Roger Milla: How Italia 90 changed the way the world saw African football

CNN  — 

It was arguably the most powerful emblem of the tournament that changed the way the world saw African football – a Cameroon striker’s joyous dance at a corner flag.

Nobody had really expected all that much of Cameroon at the 1990 World Cup in Italy.

Not many casual observers knew that much about 38-year-old Roger Milla – the football veteran who, after each of his four tournament goals, shimmied his way into the spotlight.

Exactly a quarter of a century ago today Milla was the man on the spot in his side’s last-16 clash with Colombia, scoring twice as a second-half substitute to seal a 2-1 win and continue the Indomitable Lions’ heroics.

After each strike he headed straight for the corner flag, gyrating in front of it in a sort of Makossa dance before being engulfed by euphoric colleagues.

He found that his celebration, almost more than his goals, had caught people’s imaginations – and that it also had a wider and more dramatic effect.

“It remains in our collective memory – it actually changed the perception the world had of African football,” Paulo Teixeira, who was working as a photographer at the tournament, told CNN.

“Milla dancing in front of the corner flag became a hit. It was an image of joy, of positive energy, communication through body language.

“Those goals put Cameroon, and ultimately African football, on the world map.”

Now an agent, Teixeira was born in Zaire (now Democratic Republic of Congo) and has extensively traveled throughout Africa in his work, giving him an in-depth knowledge of the continent’s football development.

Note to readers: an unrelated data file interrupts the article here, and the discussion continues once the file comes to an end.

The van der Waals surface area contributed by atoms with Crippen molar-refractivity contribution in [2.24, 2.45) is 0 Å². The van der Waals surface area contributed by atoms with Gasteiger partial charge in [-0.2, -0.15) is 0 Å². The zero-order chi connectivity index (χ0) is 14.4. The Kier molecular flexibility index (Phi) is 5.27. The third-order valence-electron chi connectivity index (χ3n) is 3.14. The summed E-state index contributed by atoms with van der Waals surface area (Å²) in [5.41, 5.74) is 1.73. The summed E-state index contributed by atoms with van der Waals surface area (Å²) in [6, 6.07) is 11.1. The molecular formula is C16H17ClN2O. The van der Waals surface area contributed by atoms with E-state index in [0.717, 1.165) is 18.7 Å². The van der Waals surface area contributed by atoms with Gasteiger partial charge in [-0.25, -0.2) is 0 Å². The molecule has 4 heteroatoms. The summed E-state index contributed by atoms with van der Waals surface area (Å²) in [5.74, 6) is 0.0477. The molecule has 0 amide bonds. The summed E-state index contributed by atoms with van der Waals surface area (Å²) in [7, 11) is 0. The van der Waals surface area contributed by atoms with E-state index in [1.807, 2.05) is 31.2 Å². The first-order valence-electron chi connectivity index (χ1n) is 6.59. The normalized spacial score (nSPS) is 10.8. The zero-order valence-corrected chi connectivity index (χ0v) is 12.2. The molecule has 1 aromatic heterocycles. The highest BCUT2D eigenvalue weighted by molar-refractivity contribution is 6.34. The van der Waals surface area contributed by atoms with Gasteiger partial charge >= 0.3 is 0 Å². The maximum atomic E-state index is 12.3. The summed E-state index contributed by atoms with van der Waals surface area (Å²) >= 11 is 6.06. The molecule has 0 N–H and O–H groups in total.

The 63-year-old believes the exploits of Milla and friends also began to alter the way in which people thought about footballers’ diets and preparations.

“His, and Cameroon’s, performance made scouts and clubs look differently at African players,” he says. “It was proof that they could physically go beyond all expectations, almost defying science in terms of resistance.

“People started to look at the way African players ate – no bread, no desserts, no booze, no coffee, no smoking. All was natural – vegetables, rice, white meat.”

Milla hadn’t even been supposed to be in Italy for the tournament, having earlier quit the international game and traveled to the Reunion Islands to play his football.

But it turned out he had admirers in high places and was persuaded to reconsider by Cameroon president Paul Biya, who then insisted on his inclusion in the World Cup squad.

The Indomitable Lions faced tournament holders Argentina – Diego Maradona and all – in their opening match.

Milla, the oldest outfield player at the event (only England goalkeeper Peter Shilton was older), played a late cameo role in the occasionally brutal 1-0 win that got Italia 90 off to a sensational start.

But there was plenty more to come from Milla.

Coach Valeri Nepomniachi opted to bring him on earlier in the next group game against Romania, knowing a win would seal his team’s place in the knockout stages.

With 76 minutes of an often tense match gone, Milla won a bouncing ball on the edge of the area, ran on and opened the scoring some 15 minutes after entering the fray. An iconic celebration was born.

Four years later, he would augment his achievements by becoming the oldest-ever World Cup player and goalscorer against Russia in the United States.

But it is Italia 90 with which he – like the host nation’s Toto Schillaci and England’s Paul Gascoigne – will always be most strongly associated.

“It might not have changed his career in financial terms,” Teixeira says. “After all, he was already way past normal football age.

“But he became an icon – and that is something that money cannot buy.”